I have a neural network that produces output vectors from input vectors. These output vectors are different depending on what input vector it is being asked to predict for. I have a dictionary that maps these output vectors to human-readable values. Since the output vector is highly unlikely to be one of the vectors for which I have mappings, I am only trying to locate the closest vector.

However, no matter what I do, the output vector always maps to the same value in the dictionary. I have tried multiple different methods of comparing the two vectors, including calculating element-by-element, using KDTrees, and using vector magnitudes. Yet, every time, no matter the input to the network, the same "closest vector" is being found.

I'm stumped on this one. If all the outputs are different, you'd think they'd at least map to different vectors in the dictionary, even if they aren't the "right" ones. Any help is much appreciated.

    inputList = np.array(inputList)
outputList = np.array(outputList)

import tensorflow
from keras.models import Sequential
from keras.layers import Dense, Input
from tensorflow.keras.optimizers import Adam
import matplotlib.pyplot as plt
import numpy as np
import keras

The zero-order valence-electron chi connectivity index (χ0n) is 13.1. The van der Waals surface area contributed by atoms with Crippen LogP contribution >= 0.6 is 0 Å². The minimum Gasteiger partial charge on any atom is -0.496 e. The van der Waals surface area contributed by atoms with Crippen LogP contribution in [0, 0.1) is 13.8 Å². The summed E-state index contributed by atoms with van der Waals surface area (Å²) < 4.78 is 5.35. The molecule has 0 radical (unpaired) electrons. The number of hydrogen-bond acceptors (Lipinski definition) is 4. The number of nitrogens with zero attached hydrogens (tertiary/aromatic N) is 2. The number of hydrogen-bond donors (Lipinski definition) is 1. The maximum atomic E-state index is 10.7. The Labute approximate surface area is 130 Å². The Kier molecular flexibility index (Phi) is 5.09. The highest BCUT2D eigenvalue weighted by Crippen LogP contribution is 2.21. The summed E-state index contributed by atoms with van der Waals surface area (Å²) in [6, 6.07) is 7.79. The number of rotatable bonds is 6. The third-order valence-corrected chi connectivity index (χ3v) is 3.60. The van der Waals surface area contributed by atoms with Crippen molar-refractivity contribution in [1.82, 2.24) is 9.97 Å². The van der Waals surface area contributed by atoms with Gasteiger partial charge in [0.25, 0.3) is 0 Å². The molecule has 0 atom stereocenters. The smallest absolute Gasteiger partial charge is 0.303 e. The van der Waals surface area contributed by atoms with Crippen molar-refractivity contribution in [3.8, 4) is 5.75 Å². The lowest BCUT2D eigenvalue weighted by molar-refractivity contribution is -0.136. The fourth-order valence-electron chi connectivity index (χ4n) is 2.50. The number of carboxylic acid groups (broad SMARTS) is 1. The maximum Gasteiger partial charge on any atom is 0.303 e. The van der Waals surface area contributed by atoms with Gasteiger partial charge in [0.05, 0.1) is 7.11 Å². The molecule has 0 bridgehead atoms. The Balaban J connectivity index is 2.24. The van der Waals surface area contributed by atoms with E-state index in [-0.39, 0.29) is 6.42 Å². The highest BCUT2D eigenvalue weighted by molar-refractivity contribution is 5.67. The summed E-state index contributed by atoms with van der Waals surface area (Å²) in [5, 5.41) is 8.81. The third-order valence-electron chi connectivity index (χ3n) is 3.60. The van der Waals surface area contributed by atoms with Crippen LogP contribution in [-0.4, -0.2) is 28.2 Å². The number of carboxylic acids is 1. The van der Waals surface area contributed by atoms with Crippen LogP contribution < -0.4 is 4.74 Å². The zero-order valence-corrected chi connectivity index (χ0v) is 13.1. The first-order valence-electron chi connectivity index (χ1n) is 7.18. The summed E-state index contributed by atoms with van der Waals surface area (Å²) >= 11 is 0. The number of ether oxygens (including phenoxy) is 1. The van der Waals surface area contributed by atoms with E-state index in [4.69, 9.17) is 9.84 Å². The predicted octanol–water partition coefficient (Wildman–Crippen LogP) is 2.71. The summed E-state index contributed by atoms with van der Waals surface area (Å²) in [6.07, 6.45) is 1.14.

# Create Keras model
model = Sequential()
model.add(Dense(1, input_dim=850))

# Gradient descent algorithm
adam = Adam(0.0001)

model.compile(loss='mse', optimizer=adam)
model.build((None, 850))
model.fit(inputList, outputList, epochs=1000, callbacks=tensorflow.keras.callbacks.EarlyStopping(monitor='loss', patience=3))
toSearch = np.fromstring(all["cat"], sep=" ")
toSearch = np.array([toSearch])
prediction1 = model.predict(toSearch)

all = {x: np.fromstring(all[x], sep=" ") for x in all}

def find_closest(x, array2d):
    least_diff = 999
    least_diff_index = -1
    for num, elm in enumerate(array2d):
        diff = [abs(x[count]-elm[count]) for count in range(850)]
        diff = sum(diff)
        if diff < least_diff:
            least_diff = diff
            least_diff_index = num
    return array2d[least_diff_index]
vals = np.fromiter(all.values(), dtype=object)
closest = find_closest(prediction1.T, vals)

for x, y in all.items():
   if(np.array_equal(y, closest)):

Note that inputList and outputList are just lists of numpy vectors. all maps from human-readable strings (the keys) to vectors (the values).


1 Answer 1


When you want to predict a discrete element (one of N possible outcomes), it's better not to use MSE, but to use categorical cross-entropy. For that, instead of using the vectors as expected outputs, use the indexes of the element in all. You can check any example of multiclass classification in Keras to have an example of how to do it in code.

Also, you should note that stacking multiple Dense layers is equivalent to a single Dense layer. You should include non-linearities (e.g. ReLU) in the intermediate layers. Check this answer for details on this issue.


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